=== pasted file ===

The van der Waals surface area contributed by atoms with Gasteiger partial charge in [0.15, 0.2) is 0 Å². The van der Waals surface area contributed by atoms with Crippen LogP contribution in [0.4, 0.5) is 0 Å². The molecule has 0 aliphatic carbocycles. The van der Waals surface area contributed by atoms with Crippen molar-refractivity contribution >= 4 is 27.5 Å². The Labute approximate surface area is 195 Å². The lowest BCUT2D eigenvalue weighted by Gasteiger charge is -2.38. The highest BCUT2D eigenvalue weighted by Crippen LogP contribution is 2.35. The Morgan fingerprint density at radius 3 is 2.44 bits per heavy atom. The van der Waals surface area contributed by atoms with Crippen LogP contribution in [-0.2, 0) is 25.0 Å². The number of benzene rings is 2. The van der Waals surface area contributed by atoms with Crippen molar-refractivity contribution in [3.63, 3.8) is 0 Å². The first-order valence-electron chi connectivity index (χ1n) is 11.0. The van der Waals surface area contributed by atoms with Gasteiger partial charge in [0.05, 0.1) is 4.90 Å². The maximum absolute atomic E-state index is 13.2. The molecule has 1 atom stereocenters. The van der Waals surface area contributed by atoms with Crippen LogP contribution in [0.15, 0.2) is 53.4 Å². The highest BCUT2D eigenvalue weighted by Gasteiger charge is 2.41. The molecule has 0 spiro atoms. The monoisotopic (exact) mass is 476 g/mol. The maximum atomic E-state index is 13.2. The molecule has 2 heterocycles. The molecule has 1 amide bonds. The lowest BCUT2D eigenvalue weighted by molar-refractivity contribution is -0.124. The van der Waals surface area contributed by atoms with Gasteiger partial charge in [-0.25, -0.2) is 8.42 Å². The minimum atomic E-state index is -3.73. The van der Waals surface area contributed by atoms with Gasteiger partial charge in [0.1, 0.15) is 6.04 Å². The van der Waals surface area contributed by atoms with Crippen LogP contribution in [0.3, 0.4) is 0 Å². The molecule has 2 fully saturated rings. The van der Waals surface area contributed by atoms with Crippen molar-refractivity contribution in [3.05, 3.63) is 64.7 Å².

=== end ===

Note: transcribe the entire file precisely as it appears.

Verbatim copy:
The van der Waals surface area contributed by atoms with Gasteiger partial charge in [0.15, 0.2) is 0 Å². The van der Waals surface area contributed by atoms with Crippen LogP contribution in [0.4, 0.5) is 0 Å². The molecule has 0 aliphatic carbocycles. The van der Waals surface area contributed by atoms with Crippen molar-refractivity contribution >= 4 is 27.5 Å². The Labute approximate surface area is 195 Å². The lowest BCUT2D eigenvalue weighted by Gasteiger charge is -2.38. The highest BCUT2D eigenvalue weighted by Crippen LogP contribution is 2.35. The Morgan fingerprint density at radius 3 is 2.44 bits per heavy atom. The van der Waals surface area contributed by atoms with Crippen LogP contribution in [-0.2, 0) is 25.0 Å². The number of benzene rings is 2. The van der Waals surface area contributed by atoms with Crippen molar-refractivity contribution in [3.63, 3.8) is 0 Å². The first-order valence-electron chi connectivity index (χ1n) is 11.0. The van der Waals surface area contributed by atoms with Gasteiger partial charge in [0.05, 0.1) is 4.90 Å². The maximum absolute atomic E-state index is 13.2. The molecule has 1 atom stereocenters. The van der Waals surface area contributed by atoms with Crippen LogP contribution in [0.15, 0.2) is 53.4 Å². The highest BCUT2D eigenvalue weighted by Gasteiger charge is 2.41. The molecule has 0 spiro atoms. The monoisotopic (exact) mass is 476 g/mol. The maximum atomic E-state index is 13.2. The molecule has 2 heterocycles. The molecule has 1 amide bonds. The lowest BCUT2D eigenvalue weighted by molar-refractivity contribution is -0.124. The van der Waals surface area contributed by atoms with Gasteiger partial charge in [-0.25, -0.2) is 8.42 Å². The minimum atomic E-state index is -3.73. The van der Waals surface area contributed by atoms with Gasteiger partial charge in [0.1, 0.15) is 6.04 Å². The van der Waals surface area contributed by atoms with Crippen LogP contribution in [0.3, 0.4) is 0 Å². The molecule has 2 fully saturated rings. The van der Waals surface area contributed by atoms with Crippen molar-refractivity contribution in [3.05, 3.63) is 64.7 Å².